A malaria slide bank (MSB) is a useful asset for any malaria microscopy testing laboratory to have access to. However, it is not feasible for every country to have its own MSB. If countries are able to pool their resources, a regional MSB is a viable solution. This paper describes the methodology, costing and lessons learnt of establishing and maintaining an MSB over a 3-year period, for a Southern Africa Development Community region.
Despite advances in many countries, notably the recent declaration that China is now malaria free, malaria remains entrenched in Africa, where over 90% of malaria morbidity and mortality is seen. 1. In the past, Africa suffered greatly from the effects for resistance to chloroquine, the mainstay of malaria treatment of decades, with increasing mortality from Plasmodium falciparum over the last decades of the 20th century.
There are a number of available and emerging malaria intervention tools that require innovative trial designs to find the optimal combinations at given epidemiologic settings. We simulated intervention strategies based on adaptive interventions, which included long-lasting insecticidal nets (LLINs), piperonyl butoxide-treated LLINs (PBO-LLINs), indoor residual spraying (IRS), and long-lasting microbial larviciding (LLML). The aims were to determine if PBO-LLINs or LLIN+IRS combination is more effective for initial interventions than LLINs and to identify the most effective intervention.
Triple artemisinin-based combination therapies (TACTs) are being developed as a response to artemisinin and partner drug resistance in the treatment of falciparum malaria in Southeast Asia. In African countries, where current artemisinin-based combination therapies (ACTs) are still effective, TACTs have the potential to benefit the larger community and future patients by mitigating the risk of drug resistance. This study explores the extent to which the antimalarial drug markets in African countries are ready for a transition to TACTs.
Malaria control remains a challenge in many parts of the Sahel and sub-Sahel regions of Africa.
Malaria causes major public health problems globally and drug resistance hinders its control and elimination. Molecular markers associated with drug resistance are considered as a beneficial tool to monitor the disease trends, evolution and distribution so as to help improve drug policy.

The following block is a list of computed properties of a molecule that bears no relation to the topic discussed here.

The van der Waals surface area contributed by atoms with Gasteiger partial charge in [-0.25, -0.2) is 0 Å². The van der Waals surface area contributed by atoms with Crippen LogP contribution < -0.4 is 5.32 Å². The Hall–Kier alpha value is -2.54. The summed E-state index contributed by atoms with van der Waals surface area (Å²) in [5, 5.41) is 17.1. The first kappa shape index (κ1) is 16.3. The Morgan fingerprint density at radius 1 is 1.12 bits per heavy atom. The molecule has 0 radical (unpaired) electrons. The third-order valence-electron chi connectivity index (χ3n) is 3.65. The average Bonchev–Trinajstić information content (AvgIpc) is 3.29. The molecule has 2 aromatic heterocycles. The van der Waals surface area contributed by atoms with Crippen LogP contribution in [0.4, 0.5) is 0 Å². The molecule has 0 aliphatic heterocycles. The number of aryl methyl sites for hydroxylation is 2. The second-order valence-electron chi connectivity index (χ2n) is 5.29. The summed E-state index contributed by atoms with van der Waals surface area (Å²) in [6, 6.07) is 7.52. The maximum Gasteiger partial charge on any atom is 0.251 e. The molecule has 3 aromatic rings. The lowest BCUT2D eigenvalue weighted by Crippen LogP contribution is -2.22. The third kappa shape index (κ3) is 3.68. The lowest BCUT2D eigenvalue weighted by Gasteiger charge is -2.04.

The relationship between community prevalence of Plasmodium falciparum and the burden of severe, life-threatening disease remains poorly defined. To examine the three most common severe malaria phenotypes from catchment populations across East Africa, we assembled a dataset of 6506 hospital admissions for malaria in children aged 3 months to 9 years from 2006 to 2020.
Creating health alliances to build meaningful networks is critical to combating regional and global burdens of disease. These alliances work by uniting support for elimination efforts through cooperative engagement at the national and international levels. The reduction in malaria-related morbidity and mortality in Africa since 2001 is in part because of investments of international organizations and governments in national level malaria control and prevention-related programs and research. Investment in malaria reduction networks has contributed to this success by strengthening support to overcome the conditions that restrict or prevent change through local laboratory and epidemiological capacity building, thereby resulting in a decrease in burden of disease, increase in economic prosperity, and improvements in stability worldwide.
Emergence of Plasmodium falciparum resistance to artemisinin and its derivatives poses a threat to the global effort to control malaria. The emergence of anti-malarial resistance has become a great public health challenge and continues to be a leading threat to ongoing malaria control efforts. The aim of this review was to synthesize available evidence on the efficacy of dihydroartemisinin-piperaquine (DHA-PQ) compared to artemether-lumefantrine (AL) for the treatment of uncomplicated falciparum malaria among children in Africa.
Genetic diversity of surface exposed and stage specific Plasmodium falciparum immunogenic proteins pose a major roadblock to developing an effective malaria vaccine with broad and long-lasting immunity. We conducted a prospective genetic analysis of candidate antigens (msp1, ama1, rh5, eba175, glurp, celtos, csp, lsa3, Pfsea, trap, conserved chrom3, hyp9, hyp10, phistb, surfin8.2, and surfin14.1) for malaria vaccine development on 2375 P. falciparum sequences from 16 African countries.